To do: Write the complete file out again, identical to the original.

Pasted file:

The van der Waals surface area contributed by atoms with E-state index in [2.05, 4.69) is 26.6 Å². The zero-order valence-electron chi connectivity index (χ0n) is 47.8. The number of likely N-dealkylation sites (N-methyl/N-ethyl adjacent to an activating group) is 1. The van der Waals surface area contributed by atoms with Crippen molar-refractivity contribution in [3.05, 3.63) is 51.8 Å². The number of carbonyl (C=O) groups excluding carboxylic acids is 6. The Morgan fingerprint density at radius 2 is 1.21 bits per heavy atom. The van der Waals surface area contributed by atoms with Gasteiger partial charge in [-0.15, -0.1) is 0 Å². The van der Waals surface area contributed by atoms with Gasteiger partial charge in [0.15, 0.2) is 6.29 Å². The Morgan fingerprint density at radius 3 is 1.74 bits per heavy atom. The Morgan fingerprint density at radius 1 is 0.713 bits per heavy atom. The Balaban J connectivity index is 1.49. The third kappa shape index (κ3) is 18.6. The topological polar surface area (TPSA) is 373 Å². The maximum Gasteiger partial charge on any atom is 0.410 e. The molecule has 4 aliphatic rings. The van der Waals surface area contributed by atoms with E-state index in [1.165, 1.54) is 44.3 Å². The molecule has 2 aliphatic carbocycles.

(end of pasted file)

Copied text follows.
The van der Waals surface area contributed by atoms with E-state index in [2.05, 4.69) is 26.6 Å². The zero-order valence-electron chi connectivity index (χ0n) is 47.8. The number of likely N-dealkylation sites (N-methyl/N-ethyl adjacent to an activating group) is 1. The van der Waals surface area contributed by atoms with Crippen molar-refractivity contribution in [3.05, 3.63) is 51.8 Å². The number of carbonyl (C=O) groups excluding carboxylic acids is 6. The Morgan fingerprint density at radius 2 is 1.21 bits per heavy atom. The van der Waals surface area contributed by atoms with Gasteiger partial charge in [-0.15, -0.1) is 0 Å². The van der Waals surface area contributed by atoms with Gasteiger partial charge in [0.15, 0.2) is 6.29 Å². The Morgan fingerprint density at radius 3 is 1.74 bits per heavy atom. The Morgan fingerprint density at radius 1 is 0.713 bits per heavy atom. The Balaban J connectivity index is 1.49. The third kappa shape index (κ3) is 18.6. The topological polar surface area (TPSA) is 373 Å². The maximum Gasteiger partial charge on any atom is 0.410 e. The molecule has 4 aliphatic rings. The van der Waals surface area contributed by atoms with E-state index in [1.165, 1.54) is 44.3 Å². The molecule has 2 aliphatic carbocycles.